U.S. stock index futures signal lower Wall St open

LONDON Tue Jan 8, 2013 9:38am GMT

LONDON Jan 8 (Reuters) - U.S. stock index futures pointed to a slightly lower Wall Street open on Tuesday, with futures for the S&P 500, the Dow Jones and the Nasdaq 100 down 0.1 to 0.3 percent.

* Alcoa and Monsanto are two of the first large companies to report quarterly results as the earnings season begins. Wall Street expects both the companies to show improved profit from a year ago.

* ICSC/Goldman Sachs release chain store sales for the week ended Jan. 5 at 1245 GMT. In the previous week, sales rose 0.6 percent.

* Samsung Electronics said it likely earned a quarterly profit of $8.3 billion as it sold close to 500 handsets a minute and as demand picked up for the flat screens it makes for mobile devices, including those for rival Apple Inc products.

* Redbook releases its Retail Sales Index of department and chain store sales for January at 1355 GMT. In the previous month, sales rose 0.1 percent.

* Sears Holdings Corp said late on Monday Chief Executive Louis D'Ambrosio will step down for family health reasons after the U.S. retailer reported a 1.8 percent decline in quarter-to-date sales at stores open at least a year.

* National Federation of Independent Business releases small business optimism index for December at 1230 GMT. In the previous month, the index read 87.5.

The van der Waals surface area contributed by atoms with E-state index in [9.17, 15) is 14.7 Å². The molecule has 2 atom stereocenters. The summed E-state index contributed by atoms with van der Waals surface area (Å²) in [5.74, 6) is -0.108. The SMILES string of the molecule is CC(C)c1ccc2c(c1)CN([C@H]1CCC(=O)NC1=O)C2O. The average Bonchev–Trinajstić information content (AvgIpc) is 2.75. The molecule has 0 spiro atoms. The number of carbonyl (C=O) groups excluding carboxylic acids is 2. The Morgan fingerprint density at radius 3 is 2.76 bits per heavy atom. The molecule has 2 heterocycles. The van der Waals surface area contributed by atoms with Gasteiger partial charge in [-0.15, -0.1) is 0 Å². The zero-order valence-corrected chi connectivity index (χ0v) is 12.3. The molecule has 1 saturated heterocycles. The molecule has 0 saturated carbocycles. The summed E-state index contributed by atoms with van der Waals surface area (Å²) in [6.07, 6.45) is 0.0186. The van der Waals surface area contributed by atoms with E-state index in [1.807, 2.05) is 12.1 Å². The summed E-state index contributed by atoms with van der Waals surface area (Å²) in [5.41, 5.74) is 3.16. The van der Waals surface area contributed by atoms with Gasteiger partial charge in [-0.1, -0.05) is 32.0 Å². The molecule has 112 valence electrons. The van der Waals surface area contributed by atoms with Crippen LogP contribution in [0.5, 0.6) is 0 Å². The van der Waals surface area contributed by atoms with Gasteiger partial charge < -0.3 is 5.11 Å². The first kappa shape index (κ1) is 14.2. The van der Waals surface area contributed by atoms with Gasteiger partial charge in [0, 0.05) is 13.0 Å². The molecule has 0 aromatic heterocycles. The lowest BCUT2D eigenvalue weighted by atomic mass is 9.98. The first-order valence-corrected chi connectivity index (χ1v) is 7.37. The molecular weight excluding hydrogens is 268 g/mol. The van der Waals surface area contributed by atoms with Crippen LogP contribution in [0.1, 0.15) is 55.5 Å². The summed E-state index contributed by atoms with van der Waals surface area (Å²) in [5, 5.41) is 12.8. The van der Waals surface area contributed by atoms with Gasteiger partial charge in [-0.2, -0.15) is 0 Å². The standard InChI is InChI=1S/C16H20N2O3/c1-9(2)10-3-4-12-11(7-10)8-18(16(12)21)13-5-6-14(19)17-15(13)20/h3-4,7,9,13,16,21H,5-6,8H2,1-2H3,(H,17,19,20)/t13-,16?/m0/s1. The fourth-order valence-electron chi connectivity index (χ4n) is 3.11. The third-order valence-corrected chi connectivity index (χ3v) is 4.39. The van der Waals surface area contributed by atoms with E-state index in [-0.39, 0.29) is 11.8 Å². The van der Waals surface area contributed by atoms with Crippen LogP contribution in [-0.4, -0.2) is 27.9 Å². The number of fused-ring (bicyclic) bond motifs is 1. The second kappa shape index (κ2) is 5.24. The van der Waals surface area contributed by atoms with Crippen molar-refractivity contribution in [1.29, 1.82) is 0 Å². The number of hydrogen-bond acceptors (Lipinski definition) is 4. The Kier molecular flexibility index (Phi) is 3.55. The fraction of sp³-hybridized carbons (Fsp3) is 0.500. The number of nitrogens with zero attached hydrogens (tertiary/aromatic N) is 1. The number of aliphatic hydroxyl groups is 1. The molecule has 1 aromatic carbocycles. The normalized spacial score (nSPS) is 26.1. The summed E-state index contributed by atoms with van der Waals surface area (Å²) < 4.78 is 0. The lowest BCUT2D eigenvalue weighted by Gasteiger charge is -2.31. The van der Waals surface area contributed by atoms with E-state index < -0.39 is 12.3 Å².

* The FTSEurofirst 300 index of top European shares turned flat in morning session on Tuesday after opening lower, with gains in telecom stocks offsetting declines in financial and mining shares.

* U.S. stocks lost ground on Monday, as investors drew back from recent gains that lifted the S&P 500 to a five-year high, in anticipation of sluggish growth in corporate profits.

* The Dow Jones industrial average dropped 50.92 points, or 0.38 percent, to 13,384.29. The Standard & Poor's 500 Index fell 4.58 points, or 0.31 percent, to 1,461.89. The Nasdaq Composite Index lost 2.84 points, or 0.09 percent, to 3,098.81.


After wave of QE, onus shifts to leaders to boost economy

DAVOS, Switzerland - Central banks have done their best to rescue the world economy by printing money and politicians must now act fast to enact structural reforms and pro-investment policies to boost growth, central bankers said on Saturday.